How to Build Your Best Ideas From Your Mistakes

Written by Don Adriano

When we make mistakes, new ideas emerge. We need to learn from our mistakes. There are always good ideas and bad ideas. The ideas that actually lead us to innovation don’t appear yet. We need to work on it. When it does come (best ideas that lead to innovation) we hardly remember the dead ones. Such is life.

The Example of Wright Brothers

As an example, we have taken the case of the Wright brothers who have invented the airplane in 1903. The brothers drew from the power of collaboration. It is indicated that the brothers constantly exchanged new ideas, discussed, and thought together. They even played together when they were kids.

We need to understand here that everything they did was a result of conversations and discussions between them. Through this collaboration, they made several alterations and modifications to their invention, and finally, it all pieced together in 1903.

They didn’t experience a single moment of insight. Rather it was the culmination of many successive ideas over many months and years that resulted in their invention. One sparkled to another and so on.

There are many such examples. We need to understand and listen to the moments of interaction that we have with ourselves, our environment, and the world. The secret lies in the unraveling of such moments.

The 5 essential features

We have highlighted 5 essentials that any person or a group needs to follow to unravel the best ideas from worldly interactions and from our own past mistakes.

  1. Innovation emerges over time – Great innovation happens over time. We need to give it sufficient time for it to unfold itself. Small incremental ideas will eventually lead to bigger ideas.
  2. Practice observing and listening to others’ ideas – We need to have patience and listen to others’ ideas and at the same time come up with our own ideas.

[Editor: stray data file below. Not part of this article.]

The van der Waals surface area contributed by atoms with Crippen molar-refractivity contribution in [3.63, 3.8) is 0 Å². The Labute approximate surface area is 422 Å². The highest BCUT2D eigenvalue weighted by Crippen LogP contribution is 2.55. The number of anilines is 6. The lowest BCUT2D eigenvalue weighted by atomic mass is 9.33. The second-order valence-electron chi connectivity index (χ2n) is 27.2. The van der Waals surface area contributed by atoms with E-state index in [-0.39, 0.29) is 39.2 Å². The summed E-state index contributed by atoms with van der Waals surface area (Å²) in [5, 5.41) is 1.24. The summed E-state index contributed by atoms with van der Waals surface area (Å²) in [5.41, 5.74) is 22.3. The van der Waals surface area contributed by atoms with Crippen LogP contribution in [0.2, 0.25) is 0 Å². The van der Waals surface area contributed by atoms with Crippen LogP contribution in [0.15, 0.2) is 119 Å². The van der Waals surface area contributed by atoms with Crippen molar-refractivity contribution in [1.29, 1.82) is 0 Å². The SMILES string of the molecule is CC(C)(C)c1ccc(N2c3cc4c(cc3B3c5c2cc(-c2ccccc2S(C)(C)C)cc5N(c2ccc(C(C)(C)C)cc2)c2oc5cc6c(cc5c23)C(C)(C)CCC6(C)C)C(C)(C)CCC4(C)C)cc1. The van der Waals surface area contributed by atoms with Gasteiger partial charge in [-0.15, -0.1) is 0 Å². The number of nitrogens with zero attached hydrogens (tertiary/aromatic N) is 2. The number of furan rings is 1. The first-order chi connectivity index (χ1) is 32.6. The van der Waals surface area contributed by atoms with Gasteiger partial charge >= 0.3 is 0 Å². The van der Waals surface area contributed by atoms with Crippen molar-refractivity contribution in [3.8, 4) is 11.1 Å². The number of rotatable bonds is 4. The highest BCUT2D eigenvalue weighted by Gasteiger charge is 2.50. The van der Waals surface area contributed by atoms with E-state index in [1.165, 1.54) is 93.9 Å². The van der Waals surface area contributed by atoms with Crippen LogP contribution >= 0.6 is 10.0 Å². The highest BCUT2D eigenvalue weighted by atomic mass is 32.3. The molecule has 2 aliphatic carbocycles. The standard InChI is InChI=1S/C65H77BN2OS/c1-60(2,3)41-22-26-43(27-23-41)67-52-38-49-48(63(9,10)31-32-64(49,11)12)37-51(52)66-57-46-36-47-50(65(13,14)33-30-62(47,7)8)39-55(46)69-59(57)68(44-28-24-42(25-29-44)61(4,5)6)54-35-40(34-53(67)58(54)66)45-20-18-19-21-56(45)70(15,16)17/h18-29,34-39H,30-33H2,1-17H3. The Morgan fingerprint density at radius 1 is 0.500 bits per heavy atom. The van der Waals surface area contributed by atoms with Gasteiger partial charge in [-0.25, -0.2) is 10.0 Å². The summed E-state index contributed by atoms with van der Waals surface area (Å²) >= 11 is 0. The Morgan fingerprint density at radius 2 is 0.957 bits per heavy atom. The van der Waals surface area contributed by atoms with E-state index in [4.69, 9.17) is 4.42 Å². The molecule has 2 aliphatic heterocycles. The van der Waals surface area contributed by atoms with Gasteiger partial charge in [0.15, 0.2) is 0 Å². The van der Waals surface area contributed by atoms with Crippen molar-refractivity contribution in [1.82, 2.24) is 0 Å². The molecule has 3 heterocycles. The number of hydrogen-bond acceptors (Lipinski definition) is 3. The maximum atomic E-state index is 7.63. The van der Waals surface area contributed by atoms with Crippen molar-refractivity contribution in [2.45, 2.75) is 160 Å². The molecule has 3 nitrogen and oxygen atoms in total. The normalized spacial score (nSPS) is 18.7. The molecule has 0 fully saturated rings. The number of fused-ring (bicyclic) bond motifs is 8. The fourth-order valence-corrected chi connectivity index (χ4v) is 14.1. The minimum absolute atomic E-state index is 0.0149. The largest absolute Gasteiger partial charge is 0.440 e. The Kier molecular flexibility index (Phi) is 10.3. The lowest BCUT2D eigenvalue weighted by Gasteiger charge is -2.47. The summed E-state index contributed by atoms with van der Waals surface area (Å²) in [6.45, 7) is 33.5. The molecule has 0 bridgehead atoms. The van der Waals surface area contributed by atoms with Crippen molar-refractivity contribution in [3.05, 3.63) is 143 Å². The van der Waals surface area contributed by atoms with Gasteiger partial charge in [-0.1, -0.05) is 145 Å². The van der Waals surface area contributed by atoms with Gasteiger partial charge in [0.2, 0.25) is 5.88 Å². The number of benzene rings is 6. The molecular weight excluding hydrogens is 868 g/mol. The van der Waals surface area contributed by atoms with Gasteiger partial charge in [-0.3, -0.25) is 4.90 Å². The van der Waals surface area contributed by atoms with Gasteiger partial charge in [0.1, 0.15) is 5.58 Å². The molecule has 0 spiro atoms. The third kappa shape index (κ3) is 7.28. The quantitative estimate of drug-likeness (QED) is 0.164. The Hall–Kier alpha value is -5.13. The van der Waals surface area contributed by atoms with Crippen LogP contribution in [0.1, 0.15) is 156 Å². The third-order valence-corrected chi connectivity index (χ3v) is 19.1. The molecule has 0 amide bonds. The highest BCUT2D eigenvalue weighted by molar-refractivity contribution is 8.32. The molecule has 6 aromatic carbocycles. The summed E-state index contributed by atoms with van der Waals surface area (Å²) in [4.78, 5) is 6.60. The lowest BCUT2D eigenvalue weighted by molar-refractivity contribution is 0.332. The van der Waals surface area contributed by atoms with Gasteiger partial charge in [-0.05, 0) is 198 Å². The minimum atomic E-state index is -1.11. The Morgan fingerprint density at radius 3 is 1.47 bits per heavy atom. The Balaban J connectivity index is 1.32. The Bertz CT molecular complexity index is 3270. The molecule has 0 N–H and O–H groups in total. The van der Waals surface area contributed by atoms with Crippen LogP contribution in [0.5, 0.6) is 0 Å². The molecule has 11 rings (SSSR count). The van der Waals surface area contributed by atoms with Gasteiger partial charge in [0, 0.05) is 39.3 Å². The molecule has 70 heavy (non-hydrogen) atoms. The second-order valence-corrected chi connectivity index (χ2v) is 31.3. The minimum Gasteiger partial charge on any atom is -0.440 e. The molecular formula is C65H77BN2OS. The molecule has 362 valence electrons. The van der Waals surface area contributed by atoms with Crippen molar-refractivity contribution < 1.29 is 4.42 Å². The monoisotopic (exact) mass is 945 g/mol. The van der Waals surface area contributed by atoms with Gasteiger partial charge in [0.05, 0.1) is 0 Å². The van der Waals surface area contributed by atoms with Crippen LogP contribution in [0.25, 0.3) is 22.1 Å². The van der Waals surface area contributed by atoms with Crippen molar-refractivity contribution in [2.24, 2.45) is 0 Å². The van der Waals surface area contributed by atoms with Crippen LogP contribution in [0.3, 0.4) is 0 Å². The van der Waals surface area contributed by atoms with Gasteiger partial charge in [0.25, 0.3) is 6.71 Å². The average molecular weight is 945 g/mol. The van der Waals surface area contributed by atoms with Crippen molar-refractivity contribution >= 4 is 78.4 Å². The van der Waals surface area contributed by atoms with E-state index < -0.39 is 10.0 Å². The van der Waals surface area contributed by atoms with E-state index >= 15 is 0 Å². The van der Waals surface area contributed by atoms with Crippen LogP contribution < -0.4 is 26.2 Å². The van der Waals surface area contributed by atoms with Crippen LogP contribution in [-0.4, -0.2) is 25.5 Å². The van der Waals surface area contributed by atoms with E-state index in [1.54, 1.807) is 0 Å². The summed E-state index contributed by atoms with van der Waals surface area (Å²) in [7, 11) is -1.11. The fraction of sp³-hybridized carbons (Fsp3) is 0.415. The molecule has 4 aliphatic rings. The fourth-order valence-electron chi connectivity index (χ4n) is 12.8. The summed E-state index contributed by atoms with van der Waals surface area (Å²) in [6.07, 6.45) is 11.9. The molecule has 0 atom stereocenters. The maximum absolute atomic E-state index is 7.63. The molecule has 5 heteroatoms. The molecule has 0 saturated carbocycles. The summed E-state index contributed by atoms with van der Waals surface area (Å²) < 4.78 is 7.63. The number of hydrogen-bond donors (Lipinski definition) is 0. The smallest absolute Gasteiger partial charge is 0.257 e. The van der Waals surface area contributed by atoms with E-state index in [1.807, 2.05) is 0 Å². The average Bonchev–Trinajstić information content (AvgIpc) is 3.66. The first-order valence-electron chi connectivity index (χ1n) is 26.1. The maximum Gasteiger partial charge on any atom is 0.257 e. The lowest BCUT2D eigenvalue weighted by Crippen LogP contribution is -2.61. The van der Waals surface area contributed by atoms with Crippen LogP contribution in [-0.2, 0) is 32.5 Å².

3. Allow your ideas to be reinterpreted and re-applied – When you allow your ideas to be reinterpreted and re-applied that’s when the ideas get full importance. They get importance only after they are taken up.
  4. Recognize that everybody has a role to play – Apply the approach of going bottoms up. Giving equal importance to everybody in the team serves the purpose. When innovation does happen, it is always surprising that no one individual would have thought about it.
  5. Improvise, make many hits and errors – When we improvise there are always many hits and errors. The hits are amazing and astonishing. The hits (best ideas) would have never been noticed earlier.

When we collaborate and share, the whole is greater than the sum of parts. Creative groups are formed spontaneously and we started looking at the old problem in a new frame. Sparks fly.

About the author

Don Adriano

Founder & CEO of Freelionaire
Life Coach, Entrepreneur, Investor, Author, Speaker and Mentor

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